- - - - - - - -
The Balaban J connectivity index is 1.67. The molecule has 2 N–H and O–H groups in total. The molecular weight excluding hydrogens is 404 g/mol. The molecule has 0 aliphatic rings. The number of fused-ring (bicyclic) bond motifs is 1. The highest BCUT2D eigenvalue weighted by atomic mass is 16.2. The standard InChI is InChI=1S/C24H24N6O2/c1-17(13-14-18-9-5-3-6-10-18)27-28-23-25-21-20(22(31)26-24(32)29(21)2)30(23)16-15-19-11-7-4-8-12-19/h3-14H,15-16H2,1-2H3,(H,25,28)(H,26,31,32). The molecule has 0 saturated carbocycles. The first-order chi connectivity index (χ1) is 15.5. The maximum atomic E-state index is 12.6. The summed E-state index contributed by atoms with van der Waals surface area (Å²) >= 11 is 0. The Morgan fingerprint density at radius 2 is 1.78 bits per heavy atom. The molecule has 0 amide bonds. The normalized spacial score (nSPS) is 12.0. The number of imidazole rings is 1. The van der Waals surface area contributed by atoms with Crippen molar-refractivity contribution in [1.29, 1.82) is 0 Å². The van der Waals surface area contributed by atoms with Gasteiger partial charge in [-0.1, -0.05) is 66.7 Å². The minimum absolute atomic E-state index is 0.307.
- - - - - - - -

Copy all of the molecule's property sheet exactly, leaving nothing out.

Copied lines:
The Balaban J connectivity index is 1.67. The molecule has 2 N–H and O–H groups in total. The molecular weight excluding hydrogens is 404 g/mol. The molecule has 0 aliphatic rings. The number of fused-ring (bicyclic) bond motifs is 1. The highest BCUT2D eigenvalue weighted by atomic mass is 16.2. The standard InChI is InChI=1S/C24H24N6O2/c1-17(13-14-18-9-5-3-6-10-18)27-28-23-25-21-20(22(31)26-24(32)29(21)2)30(23)16-15-19-11-7-4-8-12-19/h3-14H,15-16H2,1-2H3,(H,25,28)(H,26,31,32). The molecule has 0 saturated carbocycles. The first-order chi connectivity index (χ1) is 15.5. The maximum atomic E-state index is 12.6. The summed E-state index contributed by atoms with van der Waals surface area (Å²) >= 11 is 0. The Morgan fingerprint density at radius 2 is 1.78 bits per heavy atom. The molecule has 0 amide bonds. The normalized spacial score (nSPS) is 12.0. The number of imidazole rings is 1. The van der Waals surface area contributed by atoms with Crippen molar-refractivity contribution in [1.29, 1.82) is 0 Å². The van der Waals surface area contributed by atoms with Gasteiger partial charge in [-0.1, -0.05) is 66.7 Å². The minimum absolute atomic E-state index is 0.307.